'Urban' Trope Misses a Large Swath of Black Consumers

Middle-Class Images Abound, but Advertisers Are Ignoring Single Moms, Gays and Lower-Income African-Americans at Their Peril

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SAN FRANCISCO (AdAge.com) -- Mention the word "urban" and marketers see a young black man with headphones, fresh sneakers and a slick cellphone, bobbing his head to a hip-hop soundtrack down a graffiti'd city street. That's the hackneyed image of the African-American consumer portrayed in many campaigns.

One of the few spots in the Super Bowl that acknowledged the existence of single parents was a consumer-generated one for Doritos.
One of the few spots in the Super Bowl that acknowledged the existence of single parents was a consumer-generated one for Doritos.
Yes, there is an urban market -- and many urban African-Americans use cellphones as their primary media/computer devices, for sure. And when it comes to fashion, music and culture, it's a market that's extremely influential.

But marketers that assume "urban" represents the entire African-American population are missing out on other key consumer segments.

Segments such as the black single mother, the black gay or lesbian, and the black lower-income earner have been overlooked by marketers and lumped together under the misleading "urban" umbrella.

"There is no monolithic blackness," said Lynne d Johnson, a senior VP at the Advertising Research Foundation. But "if you are not the Ebony or Essence reader, you are underrepresented. There are other segments within the African-American demographic that are not those or hip-hop."

She added that repurposing mainstream ads for the market or advertising only on black websites and in black publications is not marketing to the demographic. "Where is the engagement, where is the conversation?" Ms. Johnson asked.

We don't have to convince anyone anymore that the African-American consumer is important. In 2009, the African-American market equaled $910 billion.

It's important for advertisers and marketers to understand that this $910 billion is available to companies that understand the nuances of the culture and the insights that come from understanding. As smart advertisers know, insights create better advertising, which leads to the kind of decision-making brands want at point-of-purchase.

Addressing and talking about specific concerns of the segment an advertiser is marketing to are essential parts of having a successful campaign that results in brand loyalty. So how do you talk to single black mothers? Understand their concerns.

"About 71% of black births in the U.S. are to single mothers," said Pepper Miller of the Hunter Miller Group, a market research group specializing in African-American consumers. "These mothers believe they are different from white mothers -- they believe they get less support from the family of the baby's father than a single white mother. They also believe they are stereotyped as welfare queens and that they do not raise well-behaved children. This is an opportunity for advertisers to create a relationship with her, to tell her story and to connect with her, to make her feel important and relevant."

In other words, just because she feels different doesn't mean an advertiser can't make her feel special.

Research shows that the African-American gay or lesbian consumer has a higher income and is better educated than the average consumer, and yet this is not a targeted market, unlike the white counterpart. This week, for example, "The A List" -- described as a "Real Housewives" for gay men -- premiered on Logo. It had all the product placement, the shopping, the cars, the wine drinking and the restaurants that can be crammed into a one-hour reality show based in New York City.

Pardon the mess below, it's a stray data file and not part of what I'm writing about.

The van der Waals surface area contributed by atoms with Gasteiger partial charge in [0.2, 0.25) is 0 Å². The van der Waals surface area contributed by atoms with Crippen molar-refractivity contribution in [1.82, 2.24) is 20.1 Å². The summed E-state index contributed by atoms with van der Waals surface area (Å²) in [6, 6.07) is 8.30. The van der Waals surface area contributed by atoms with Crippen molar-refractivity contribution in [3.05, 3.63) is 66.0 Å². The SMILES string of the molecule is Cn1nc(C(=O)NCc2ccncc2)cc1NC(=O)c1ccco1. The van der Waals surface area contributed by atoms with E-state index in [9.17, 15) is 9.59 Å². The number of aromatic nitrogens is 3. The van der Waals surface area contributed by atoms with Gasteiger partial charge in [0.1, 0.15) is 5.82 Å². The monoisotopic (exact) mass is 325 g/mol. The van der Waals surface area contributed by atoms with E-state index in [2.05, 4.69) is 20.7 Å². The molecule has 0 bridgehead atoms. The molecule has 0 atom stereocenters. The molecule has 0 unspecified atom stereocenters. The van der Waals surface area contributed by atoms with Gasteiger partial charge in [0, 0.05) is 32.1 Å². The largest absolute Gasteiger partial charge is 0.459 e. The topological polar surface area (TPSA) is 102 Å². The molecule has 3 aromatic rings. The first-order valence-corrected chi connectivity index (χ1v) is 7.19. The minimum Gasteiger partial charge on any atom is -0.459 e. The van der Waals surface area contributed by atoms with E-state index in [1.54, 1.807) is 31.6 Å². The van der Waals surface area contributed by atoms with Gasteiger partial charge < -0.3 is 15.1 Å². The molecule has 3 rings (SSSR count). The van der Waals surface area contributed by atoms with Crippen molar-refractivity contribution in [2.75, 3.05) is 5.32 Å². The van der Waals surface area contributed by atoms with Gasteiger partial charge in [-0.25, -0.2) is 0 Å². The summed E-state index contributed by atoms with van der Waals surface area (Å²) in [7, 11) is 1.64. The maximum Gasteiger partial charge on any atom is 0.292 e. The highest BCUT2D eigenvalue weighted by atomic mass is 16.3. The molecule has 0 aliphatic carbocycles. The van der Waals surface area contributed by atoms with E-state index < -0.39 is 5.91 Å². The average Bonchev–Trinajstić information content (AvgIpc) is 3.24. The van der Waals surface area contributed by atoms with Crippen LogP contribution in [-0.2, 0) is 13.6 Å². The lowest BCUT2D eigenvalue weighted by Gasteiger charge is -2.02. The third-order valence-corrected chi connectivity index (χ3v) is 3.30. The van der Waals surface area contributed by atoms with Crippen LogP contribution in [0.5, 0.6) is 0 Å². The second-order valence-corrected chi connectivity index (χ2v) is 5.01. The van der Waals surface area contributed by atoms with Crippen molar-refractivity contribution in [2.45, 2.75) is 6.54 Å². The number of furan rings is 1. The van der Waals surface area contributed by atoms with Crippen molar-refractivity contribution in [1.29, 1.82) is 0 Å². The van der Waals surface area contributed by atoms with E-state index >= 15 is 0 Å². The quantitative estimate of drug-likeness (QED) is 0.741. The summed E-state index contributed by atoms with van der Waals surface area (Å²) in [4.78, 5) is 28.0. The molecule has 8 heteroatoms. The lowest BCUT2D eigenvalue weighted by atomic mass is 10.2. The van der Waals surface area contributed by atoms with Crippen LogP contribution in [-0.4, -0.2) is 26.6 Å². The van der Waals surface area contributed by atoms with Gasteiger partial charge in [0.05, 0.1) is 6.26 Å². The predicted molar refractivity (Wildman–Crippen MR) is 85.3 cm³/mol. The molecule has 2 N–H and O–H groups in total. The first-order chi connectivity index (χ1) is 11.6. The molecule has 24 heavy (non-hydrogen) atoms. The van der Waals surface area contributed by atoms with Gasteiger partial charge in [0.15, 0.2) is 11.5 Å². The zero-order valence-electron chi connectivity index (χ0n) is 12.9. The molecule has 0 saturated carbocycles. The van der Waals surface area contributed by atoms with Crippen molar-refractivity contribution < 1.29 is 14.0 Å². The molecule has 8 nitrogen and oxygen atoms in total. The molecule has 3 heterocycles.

What it was missing was black representation. "The black LGBT segment is totally ignored by advertisers," Ms. Johnson said. "And typical African-American ads or LGBT ads don't speak to this consumer."

A third consumer segment that has been overlooked is the lower-income household. "They tend to live, worship and socialize exclusively in the black community," said Ms. Miller. "While the black middle class goes out for sushi and travels to Europe, this group takes driving vacations around the United States, primarily to the South."

According to a study by Target Market News, this group goes to the store more often than almost any other type of consumer in that same income class, which means they spend more money, especially on packaged goods. Nielsen data show the lowest income population growing the fastest, as much as 17.8% in some scenarios, with affluent and wealthy segments declining (9.2% and 5.5%, respectively). And within the entire African-American consumer class, this segment spends the most per month on groceries -- a great opportunity for many big brands to target this family- and community-oriented group. And yet they are largely ignored.

Unfortunately, anecdotal research shows that marketers are currently not asking to market to this audience. Mobile social network Mocospace has 14 million members divided about evenly by thirds into African-Americans, Hispanics and whites. Casey Jones, Mocospace VP of marketing and music, said that while many big brands have come to him to target the black members of Mocospace, none have asked for specific segmentation.

"We have not had them ask for that level of targeting," Mr. Jones said. "But we hope to see that. We can provide it through structured data and behavioral data, but have not done it so far."

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